There is some almost surreal quality about this man, his life and even more his death. Often claimed to have been Iran's top Islamic scholar, the Grand Ayatollah was one of the chief architects of the very system of velayat-e faqih. Following his fallout with Khomeini, the grand Ayatollah spent decades in a fierce struggle against his creation, but he failed to wrestle back even an inch. The Grand Ayatollah was lucky enough to witness the beginning of Green Revolution. During the first stage of the crackdown on the opposition Montazeri repeatedly rejected the legitimacy of the regime and issued stern warnings to the Baseej accusing them of acting against Islam. Not that it made a truckload of difference.

And yet, in his death Montazeri seems to be finally accomplishing something that has avoided him all the last decades of his life as his death is escalating the conflict to new levels, possibly all the way beyond the point of no return. The protesters, probably inflamed by the passions of Ashoura, are growing remarkably fearless. Broken legs and arms, now bullets, the regime is plainly struggling to get hold of this storm. Whether Montazeri in his death will prove more deadly for the regime than he was in his life remains to be seen, but there is something nobody can deny: it was a perfect timing.

December 28, 2009

Time to go home

There are rumors that a prominent Shia scholar is about to step in to take Montazeri's place. If the rumors are right, expect very clear cut and dramatic edicts from Grand Ayatollah Yousef Sanei to be soon given wide publicity.

Meanwhile, the regime seems to be taken by surprise by the intensity of the latest clashes and both Ahmadinejad and Khamenei seem to be quieter than usual. The regime has now got on his record shooting people dead during Ashoura and attacking mourners of a revered cleric. Meanwhile one recent poll established that a clear majority in 18 Arab countries thinks that Iran represents a greater threat to security in the Middle East than Israel. You don't have to guess really hard about the reasons. Iran's latest incursion into Iraqi territory has triggered an outbreak of anti Persian sentiment in Iraq riding the wave of growing Iraqi Arab nationalism.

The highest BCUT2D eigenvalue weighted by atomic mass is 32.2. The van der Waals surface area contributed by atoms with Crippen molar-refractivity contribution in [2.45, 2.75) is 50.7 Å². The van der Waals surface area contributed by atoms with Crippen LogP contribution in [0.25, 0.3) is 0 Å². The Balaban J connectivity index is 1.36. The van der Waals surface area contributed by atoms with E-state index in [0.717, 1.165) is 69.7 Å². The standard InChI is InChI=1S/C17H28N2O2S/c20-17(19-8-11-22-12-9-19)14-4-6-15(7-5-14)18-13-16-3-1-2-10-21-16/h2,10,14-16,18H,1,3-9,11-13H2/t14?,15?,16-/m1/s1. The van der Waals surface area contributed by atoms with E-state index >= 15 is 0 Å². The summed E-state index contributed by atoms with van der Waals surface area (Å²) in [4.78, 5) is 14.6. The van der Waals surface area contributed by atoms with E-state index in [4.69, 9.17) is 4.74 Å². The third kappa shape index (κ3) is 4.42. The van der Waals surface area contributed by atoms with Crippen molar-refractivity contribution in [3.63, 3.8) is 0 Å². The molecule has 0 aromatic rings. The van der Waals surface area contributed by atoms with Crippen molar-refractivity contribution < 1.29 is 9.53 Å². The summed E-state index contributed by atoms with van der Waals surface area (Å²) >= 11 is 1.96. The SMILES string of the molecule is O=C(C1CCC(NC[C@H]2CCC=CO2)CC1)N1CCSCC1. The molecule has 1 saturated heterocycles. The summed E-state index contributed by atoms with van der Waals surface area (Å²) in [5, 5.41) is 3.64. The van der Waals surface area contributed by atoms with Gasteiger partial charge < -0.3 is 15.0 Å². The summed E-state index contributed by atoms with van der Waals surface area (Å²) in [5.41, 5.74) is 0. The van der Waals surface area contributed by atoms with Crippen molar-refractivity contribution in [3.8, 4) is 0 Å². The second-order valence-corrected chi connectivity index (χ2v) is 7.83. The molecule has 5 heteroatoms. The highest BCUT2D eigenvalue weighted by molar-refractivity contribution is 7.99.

And the war in Saada, if you believe the Arab and Iranian media, has been transformed into a Sunni Shia WW2. The Arab media is complaining all the time even about Shias from Kuwait and Bahrain supplying the Al-Houthi insurgents with money and weapons, never mind accusations of the Persian involvement and Hezbollah participation. Iranian media in its turn keeps denouncing Saudi Arabia and insinuating that elite troupes from Jordan and elsewhere are fighting on the government's side. Just the right time for Iran to proceed with Ahmalalah's nuclear program.

The Islamic Revolution has not only become totally unexportable, but another attempt to export it and Iran may find nuclear missiles directed at it from many directions. I don't claim that the latest South Korea's nuclear deal in the Gulf is about it, but it's obvious where the things will be heading if Ahmalalah is allowed to persist with his fallacies. Participation in an Arab Persian nuclear race is rather a high price to pay, let alone in exchange for such a dubious privilege as being allowed to take part in the Arab Israeli conflict that takes place two thousands miles away from Iran.

Never mind the struggling economy about which the biggest mystery is where the billions of the last oil boom have disappeared. Prominent Iranian economists have been wondering about this mystery in pubic not so long ago. There is very little in this rapidly growing pile of fiascoes that can endear the regime on anybody. And even if Ahmadinejad and Khamenei still can't figure it out, they can take a clue from a source much closer to them. If the National is right that even the grandson of Ayatollah Khomeini and custodian of his shrine is supporting the opposition, then it's a clear sign that it's time for the two to pack their shit and go home.